In The Line Of Fire 1993

Critics score:
95 / 100

Reviews provided by RottenTomatoes

Gene Siskel, Chicago Tribune: Director Wolfgang Petersen moves the story along, but his real job is to simply stay out of the way of his two racehorse lead actors. And he does. Read more

Clifford Terry, Chicago Tribune: Petersen directs his film in a straightforward, workmanlike fashion-few surprises here -- and, curiously, for most of the film is better at establishing a kind of amiability than a hard tension. Read more

Kenneth Turan, Los Angeles Times: Every part of this film trades so heavily on Eastwood's presence that it is impossible to imagine it with anyone else in the starring role. Read more

Jay Boyar, Orlando Sentinel: Despite the presence of all these action-flick cliches, In the Line of Fire works. Sure, it's no more than a formula movie, but it's an effective formula movie. Read more

Carrie Rickey, Philadelphia Inquirer: Between them, director Petersen and screenwriter Jeff Maguire do a memorable job developing their characters in this story of personal and professional redemption. Read more

John Hartl, Seattle Times: For the most part, this is an exciting, engaging thriller, well-directed by Wolfgang Petersen. Read more

Vincent Canby, New York Times: The most uproariously entertaining movie of the summer so far. Read more

Jonathan Rosenbaum, Chicago Reader: If you don't care about such motivations, this is a pretty good thriller, though not one you're likely to remember for very long. Read more

Owen Gleiberman, Entertainment Weekly: Though the movie is engrossing, it lacks something: fire, weirdness, originality. Read more

Terrence Rafferty, New Yorker: The movie has a clear, simple thriller logic that's far more satisfying than the static variations-on-a-massacre construction of Eastwood's Dirty Harry pictures and spaghetti Westerns. Read more

James Berardinelli, ReelViews: Hands down, Malkovich's assassin is the best thing about this solid thriller -- a villain that rivals Hannibal Lecter for intelligence and cold, calculated viciousness. Read more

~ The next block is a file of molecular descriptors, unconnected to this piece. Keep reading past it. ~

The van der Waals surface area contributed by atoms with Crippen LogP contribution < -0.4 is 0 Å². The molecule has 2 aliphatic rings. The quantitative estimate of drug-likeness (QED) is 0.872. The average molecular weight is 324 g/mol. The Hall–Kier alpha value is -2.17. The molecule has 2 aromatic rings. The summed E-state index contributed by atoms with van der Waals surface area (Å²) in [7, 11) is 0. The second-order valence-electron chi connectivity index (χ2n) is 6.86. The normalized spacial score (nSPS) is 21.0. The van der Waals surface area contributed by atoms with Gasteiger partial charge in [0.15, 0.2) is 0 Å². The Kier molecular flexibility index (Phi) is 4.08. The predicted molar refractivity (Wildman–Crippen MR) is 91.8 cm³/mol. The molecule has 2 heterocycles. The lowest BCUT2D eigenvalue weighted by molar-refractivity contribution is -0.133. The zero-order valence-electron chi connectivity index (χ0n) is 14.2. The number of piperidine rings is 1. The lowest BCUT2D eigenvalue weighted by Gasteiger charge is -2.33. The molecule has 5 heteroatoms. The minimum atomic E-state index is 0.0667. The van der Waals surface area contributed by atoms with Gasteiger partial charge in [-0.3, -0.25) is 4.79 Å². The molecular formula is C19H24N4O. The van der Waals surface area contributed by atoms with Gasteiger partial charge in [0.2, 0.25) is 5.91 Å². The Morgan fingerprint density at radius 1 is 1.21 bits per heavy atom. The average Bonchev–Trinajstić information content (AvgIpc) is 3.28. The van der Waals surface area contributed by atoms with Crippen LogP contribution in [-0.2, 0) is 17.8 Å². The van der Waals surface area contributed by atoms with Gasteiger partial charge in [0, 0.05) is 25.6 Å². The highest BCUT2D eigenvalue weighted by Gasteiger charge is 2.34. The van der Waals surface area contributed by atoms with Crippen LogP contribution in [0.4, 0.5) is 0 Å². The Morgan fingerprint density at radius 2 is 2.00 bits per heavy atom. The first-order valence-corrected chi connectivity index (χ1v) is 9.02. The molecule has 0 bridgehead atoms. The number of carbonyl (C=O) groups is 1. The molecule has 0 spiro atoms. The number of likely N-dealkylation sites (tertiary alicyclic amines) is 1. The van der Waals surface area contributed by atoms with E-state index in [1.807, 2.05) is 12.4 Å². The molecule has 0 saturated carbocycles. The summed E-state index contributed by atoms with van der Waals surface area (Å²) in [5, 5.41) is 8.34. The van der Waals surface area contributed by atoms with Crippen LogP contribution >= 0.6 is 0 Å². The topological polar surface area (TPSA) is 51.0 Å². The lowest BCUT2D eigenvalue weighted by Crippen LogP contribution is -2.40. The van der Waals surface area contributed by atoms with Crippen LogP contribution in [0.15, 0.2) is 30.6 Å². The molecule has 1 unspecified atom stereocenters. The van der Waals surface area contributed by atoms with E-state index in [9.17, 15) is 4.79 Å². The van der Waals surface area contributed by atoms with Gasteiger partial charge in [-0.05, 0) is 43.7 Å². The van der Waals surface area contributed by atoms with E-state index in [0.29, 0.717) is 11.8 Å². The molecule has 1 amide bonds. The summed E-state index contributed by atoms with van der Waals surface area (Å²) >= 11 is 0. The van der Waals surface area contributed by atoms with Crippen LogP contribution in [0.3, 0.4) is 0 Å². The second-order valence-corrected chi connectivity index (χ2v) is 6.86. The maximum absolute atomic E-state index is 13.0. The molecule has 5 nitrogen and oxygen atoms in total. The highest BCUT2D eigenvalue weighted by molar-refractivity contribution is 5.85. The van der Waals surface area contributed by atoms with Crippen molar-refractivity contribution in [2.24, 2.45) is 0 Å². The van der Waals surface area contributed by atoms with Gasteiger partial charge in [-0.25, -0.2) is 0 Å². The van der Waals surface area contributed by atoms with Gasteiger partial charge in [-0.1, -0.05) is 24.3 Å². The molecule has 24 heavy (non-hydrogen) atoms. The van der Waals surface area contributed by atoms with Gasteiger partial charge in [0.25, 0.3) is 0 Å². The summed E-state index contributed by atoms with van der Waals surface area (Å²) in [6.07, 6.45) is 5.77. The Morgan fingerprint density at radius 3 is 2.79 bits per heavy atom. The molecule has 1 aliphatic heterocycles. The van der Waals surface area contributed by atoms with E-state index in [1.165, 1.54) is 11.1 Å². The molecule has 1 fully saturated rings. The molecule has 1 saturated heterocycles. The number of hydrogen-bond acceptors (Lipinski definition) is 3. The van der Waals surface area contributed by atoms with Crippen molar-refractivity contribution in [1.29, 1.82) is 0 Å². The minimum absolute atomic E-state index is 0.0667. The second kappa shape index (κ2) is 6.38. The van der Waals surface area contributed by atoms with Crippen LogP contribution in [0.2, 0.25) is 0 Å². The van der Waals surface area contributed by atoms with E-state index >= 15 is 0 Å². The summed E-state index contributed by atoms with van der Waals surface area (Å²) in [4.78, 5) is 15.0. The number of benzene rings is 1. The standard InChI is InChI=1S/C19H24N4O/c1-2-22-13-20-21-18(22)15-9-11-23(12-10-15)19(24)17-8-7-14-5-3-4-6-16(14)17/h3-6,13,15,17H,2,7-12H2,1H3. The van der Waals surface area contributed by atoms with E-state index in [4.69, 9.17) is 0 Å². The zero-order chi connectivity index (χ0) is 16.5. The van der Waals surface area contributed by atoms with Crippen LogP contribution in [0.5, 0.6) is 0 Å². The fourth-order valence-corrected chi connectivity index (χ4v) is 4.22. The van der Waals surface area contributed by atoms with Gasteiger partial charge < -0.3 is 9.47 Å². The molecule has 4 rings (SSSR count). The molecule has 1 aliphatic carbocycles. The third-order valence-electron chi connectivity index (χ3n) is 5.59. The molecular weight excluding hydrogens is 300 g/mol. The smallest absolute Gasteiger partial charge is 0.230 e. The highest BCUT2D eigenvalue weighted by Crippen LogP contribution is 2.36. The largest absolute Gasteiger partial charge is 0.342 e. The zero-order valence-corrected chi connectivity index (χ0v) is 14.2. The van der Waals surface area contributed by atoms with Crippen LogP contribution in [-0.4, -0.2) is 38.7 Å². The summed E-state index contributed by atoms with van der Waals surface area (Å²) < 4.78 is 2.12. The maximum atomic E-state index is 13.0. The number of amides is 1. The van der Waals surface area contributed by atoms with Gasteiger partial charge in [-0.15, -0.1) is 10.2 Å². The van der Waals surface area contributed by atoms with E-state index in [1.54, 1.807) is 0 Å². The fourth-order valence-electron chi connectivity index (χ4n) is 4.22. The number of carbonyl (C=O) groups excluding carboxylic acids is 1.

Roger Ebert, Chicago Sun-Times: Despite the familiar plot elements ... In the Line of Fire is not a retread but a smart, tense, well-made thriller -- Eastwood's best in the genre since Tightrope. Read more

Peter Travers, Rolling Stone: In the Line of Fire is often an explosive blend of pounding tension and wisecracking humor. This is formula dished out by experts. Read more

Richard Corliss, TIME Magazine: Clint Eastwood has always been an old man. Even in the '60s, as the gunslinger in Sergio Leone westerns, Eastwood had the squinty eyes, sour mouth and weary walk of a soldier who had been in too many wars. Read more

Geoff Andrew, Time Out: Directing each set-piece for all he's worth, Petersen highlights the plot with vivid details and invests several of the action sequences with moral/psychological dimensions. Read more

Todd McCarthy, Variety: Director Wolfgang Petersen sends the story efficiently down its straight and narrow track, deftly engineering the battle of wills between two desperately committed men. Read more

Hal Hinson, Washington Post: Malkovich does such wonderfully unexpected things, especially with his line readings, that he leaves us dumbfounded. No other performer is more effortlessly unnerving than this perversely gifted actor. Read more

Desson Thomson, Washington Post: [It] is not a brilliant movie. But thanks to Eastwood, it feels like one. Read more